Edwin Meese

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Meese, Edwin, III

(1931–  ) lawyer, cabinet member; born in Oakland, Calif. A conservative deputy district attorney (1958–67) and California legal affairs secretary (1967–74), he prosecuted antiwar students for Governor Ronald Reagan. Director of the San Diego Center for Criminal Justice (1977–80), he became Reagan's presidential counsel (1981–85). As attorney general (1985–88), he was accused of impeding the Iran-Contra investigation by allowing conspirators to destroy evidence. He returned to California and took up the private practice of law.
The Cambridge Dictionary of American Biography, by John S. Bowman. Copyright © Cambridge University Press 1995. Reproduced with permission.
References in periodicals archive ?
AU noted that in November, Barr joined former attorneys general Edwin Meese III and Michael B.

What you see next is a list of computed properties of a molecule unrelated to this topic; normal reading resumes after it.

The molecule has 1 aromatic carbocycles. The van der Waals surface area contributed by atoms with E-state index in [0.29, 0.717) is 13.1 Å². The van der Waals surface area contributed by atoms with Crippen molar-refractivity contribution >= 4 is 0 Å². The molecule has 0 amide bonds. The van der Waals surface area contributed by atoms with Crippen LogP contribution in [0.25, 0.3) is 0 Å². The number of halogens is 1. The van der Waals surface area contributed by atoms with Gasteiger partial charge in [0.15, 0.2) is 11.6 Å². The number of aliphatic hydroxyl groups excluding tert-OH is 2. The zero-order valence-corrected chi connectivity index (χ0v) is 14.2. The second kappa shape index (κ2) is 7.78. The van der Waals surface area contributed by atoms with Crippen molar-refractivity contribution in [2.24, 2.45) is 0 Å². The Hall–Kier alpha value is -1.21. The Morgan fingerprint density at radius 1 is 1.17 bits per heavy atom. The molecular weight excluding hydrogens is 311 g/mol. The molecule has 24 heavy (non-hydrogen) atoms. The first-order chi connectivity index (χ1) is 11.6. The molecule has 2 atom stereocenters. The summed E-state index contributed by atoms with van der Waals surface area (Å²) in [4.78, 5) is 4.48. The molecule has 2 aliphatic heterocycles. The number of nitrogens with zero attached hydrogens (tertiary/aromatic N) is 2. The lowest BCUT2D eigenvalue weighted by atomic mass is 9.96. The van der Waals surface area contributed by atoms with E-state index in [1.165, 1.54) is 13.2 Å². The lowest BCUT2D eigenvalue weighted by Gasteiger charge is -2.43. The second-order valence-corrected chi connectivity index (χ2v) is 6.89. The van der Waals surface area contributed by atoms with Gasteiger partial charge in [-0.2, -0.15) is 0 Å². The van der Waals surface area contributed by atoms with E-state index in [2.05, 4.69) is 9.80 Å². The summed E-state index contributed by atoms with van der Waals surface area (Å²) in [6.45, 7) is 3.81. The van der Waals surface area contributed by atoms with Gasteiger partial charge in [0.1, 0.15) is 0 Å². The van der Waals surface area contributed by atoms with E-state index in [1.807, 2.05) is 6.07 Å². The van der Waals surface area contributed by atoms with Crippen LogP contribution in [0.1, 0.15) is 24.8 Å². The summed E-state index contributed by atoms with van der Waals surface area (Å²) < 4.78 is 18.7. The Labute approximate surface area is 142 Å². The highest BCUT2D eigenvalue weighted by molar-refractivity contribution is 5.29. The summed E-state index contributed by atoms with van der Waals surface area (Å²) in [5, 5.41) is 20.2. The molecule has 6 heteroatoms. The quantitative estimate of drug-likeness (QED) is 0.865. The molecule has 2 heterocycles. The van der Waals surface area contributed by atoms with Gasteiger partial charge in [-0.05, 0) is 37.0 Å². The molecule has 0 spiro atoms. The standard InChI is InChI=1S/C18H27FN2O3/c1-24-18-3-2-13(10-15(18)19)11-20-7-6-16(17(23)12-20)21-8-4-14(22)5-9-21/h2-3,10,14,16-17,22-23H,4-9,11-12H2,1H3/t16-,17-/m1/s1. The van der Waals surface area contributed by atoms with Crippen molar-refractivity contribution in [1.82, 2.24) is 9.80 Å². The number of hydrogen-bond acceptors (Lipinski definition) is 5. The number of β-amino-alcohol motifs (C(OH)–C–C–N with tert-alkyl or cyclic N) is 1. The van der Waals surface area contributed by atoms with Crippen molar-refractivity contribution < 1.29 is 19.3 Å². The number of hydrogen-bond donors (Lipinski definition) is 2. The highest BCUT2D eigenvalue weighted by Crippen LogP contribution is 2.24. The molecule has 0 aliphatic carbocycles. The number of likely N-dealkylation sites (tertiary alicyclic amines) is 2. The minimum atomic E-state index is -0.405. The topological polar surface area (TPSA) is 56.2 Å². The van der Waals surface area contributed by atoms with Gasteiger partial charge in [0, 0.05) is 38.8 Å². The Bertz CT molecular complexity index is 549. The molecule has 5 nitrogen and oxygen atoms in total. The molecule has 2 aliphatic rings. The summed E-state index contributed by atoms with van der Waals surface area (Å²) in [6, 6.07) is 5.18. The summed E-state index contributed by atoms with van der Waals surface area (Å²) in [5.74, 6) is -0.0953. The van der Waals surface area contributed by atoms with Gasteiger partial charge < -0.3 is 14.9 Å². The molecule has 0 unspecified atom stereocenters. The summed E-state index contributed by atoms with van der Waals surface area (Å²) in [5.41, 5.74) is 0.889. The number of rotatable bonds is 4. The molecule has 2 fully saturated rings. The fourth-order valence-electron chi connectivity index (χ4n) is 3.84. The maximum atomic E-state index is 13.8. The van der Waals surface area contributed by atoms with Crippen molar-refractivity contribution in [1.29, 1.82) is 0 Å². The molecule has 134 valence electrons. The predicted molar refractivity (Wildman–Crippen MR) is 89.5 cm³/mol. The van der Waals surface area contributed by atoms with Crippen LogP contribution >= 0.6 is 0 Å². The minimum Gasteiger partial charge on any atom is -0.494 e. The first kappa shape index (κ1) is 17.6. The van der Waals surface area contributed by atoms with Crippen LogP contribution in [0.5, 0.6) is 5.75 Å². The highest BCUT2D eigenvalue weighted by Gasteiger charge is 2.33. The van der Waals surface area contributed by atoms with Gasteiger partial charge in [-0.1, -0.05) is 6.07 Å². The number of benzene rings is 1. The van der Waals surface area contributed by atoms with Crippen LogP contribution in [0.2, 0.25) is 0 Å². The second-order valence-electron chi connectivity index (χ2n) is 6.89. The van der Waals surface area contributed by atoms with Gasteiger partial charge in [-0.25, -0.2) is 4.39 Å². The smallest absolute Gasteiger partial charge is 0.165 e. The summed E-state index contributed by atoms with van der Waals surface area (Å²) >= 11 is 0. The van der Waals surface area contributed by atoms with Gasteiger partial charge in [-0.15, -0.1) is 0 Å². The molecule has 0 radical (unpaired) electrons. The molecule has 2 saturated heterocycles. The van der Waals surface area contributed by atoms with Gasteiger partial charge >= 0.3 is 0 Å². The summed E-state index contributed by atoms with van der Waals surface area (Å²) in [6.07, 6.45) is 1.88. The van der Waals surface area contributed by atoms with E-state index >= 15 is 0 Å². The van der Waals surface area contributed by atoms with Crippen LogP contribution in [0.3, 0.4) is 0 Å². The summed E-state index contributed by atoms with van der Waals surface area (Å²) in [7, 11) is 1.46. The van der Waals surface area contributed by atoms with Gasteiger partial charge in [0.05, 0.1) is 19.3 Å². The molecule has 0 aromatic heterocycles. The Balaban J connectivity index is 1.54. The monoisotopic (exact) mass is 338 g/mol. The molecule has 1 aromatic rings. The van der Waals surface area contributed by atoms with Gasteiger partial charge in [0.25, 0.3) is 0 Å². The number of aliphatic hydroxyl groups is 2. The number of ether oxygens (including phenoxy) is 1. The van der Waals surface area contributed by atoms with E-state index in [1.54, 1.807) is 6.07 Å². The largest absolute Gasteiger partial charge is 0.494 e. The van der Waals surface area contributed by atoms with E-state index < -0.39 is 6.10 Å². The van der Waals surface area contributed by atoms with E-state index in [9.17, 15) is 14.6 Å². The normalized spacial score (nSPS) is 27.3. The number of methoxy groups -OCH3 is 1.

Ronald Reagan's attorney general, Edwin Meese, III, challenged this view, most notably in a speech delivered to the American Bar Association in 1985, arguing for a return to the original understanding of the Constitution as binding law.
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Among those who signed include John Ashcroft, Michael Mukasey, Edwin Meese III and Ramsey Clark, who served as attorneys general under former Presidents George W.
Former Attorney General Edwin Meese's slugfest with the American Bar Association over what he called a threat to religious liberty received little attention.
O* Hans von Spakovsky is a senior legal fellow in the Edwin Meese III Center for Legal and Judicial Studies at The Heritage Foundation.
The length of the confirmation for Lynch represented the third-longest in history, trailing only Edwin Meese III, a nominee of President Reagan, and A.
Backing the idea of the Grate Society was presidential counselor Edwin Meese: "People go to soup kitchens because the food is free and that's easier than paying for it."
Attorney General Edwin Meese, assisted by our own now Justice Stephen Markman, gave a series of speeches in 1985, in which he called for originalist jurisprudence and condemned activist precedents.
In 1986, the Iran-Contra affair erupted as President Ronald Reagan and Attorney General Edwin Meese revealed that profits from secret arms sales to Iran had been diverted to Nicaraguan rebels.